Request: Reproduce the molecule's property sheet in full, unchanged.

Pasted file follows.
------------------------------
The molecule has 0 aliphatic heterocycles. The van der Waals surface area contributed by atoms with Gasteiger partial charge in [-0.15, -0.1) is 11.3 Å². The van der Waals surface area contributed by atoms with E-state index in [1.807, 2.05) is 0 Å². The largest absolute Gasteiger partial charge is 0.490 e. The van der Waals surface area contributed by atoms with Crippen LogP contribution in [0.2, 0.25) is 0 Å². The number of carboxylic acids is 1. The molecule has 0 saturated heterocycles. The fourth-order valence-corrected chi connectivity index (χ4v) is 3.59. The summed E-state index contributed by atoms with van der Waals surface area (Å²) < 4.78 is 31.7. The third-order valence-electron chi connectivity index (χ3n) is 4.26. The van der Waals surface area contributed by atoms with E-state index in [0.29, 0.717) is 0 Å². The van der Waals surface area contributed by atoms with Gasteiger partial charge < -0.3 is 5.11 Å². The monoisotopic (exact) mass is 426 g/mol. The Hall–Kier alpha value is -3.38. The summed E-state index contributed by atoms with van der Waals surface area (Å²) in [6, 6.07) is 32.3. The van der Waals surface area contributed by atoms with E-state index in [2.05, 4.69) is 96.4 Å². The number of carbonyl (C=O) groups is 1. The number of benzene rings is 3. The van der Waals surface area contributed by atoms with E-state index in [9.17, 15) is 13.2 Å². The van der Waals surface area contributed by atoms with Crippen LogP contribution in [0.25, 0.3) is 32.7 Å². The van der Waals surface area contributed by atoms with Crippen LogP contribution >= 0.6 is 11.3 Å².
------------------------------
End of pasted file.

The molecule has 0 aliphatic heterocycles. The van der Waals surface area contributed by atoms with Gasteiger partial charge in [-0.15, -0.1) is 11.3 Å². The van der Waals surface area contributed by atoms with E-state index in [1.807, 2.05) is 0 Å². The largest absolute Gasteiger partial charge is 0.490 e. The van der Waals surface area contributed by atoms with Crippen LogP contribution in [0.2, 0.25) is 0 Å². The number of carboxylic acids is 1. The molecule has 0 saturated heterocycles. The fourth-order valence-corrected chi connectivity index (χ4v) is 3.59. The summed E-state index contributed by atoms with van der Waals surface area (Å²) < 4.78 is 31.7. The third-order valence-electron chi connectivity index (χ3n) is 4.26. The van der Waals surface area contributed by atoms with E-state index in [0.29, 0.717) is 0 Å². The van der Waals surface area contributed by atoms with Gasteiger partial charge < -0.3 is 5.11 Å². The monoisotopic (exact) mass is 426 g/mol. The Hall–Kier alpha value is -3.38. The summed E-state index contributed by atoms with van der Waals surface area (Å²) in [6, 6.07) is 32.3. The van der Waals surface area contributed by atoms with E-state index in [2.05, 4.69) is 96.4 Å². The number of carbonyl (C=O) groups is 1. The number of benzene rings is 3. The van der Waals surface area contributed by atoms with E-state index in [9.17, 15) is 13.2 Å². The van der Waals surface area contributed by atoms with Crippen LogP contribution in [0.25, 0.3) is 32.7 Å². The van der Waals surface area contributed by atoms with Crippen LogP contribution >= 0.6 is 11.3 Å².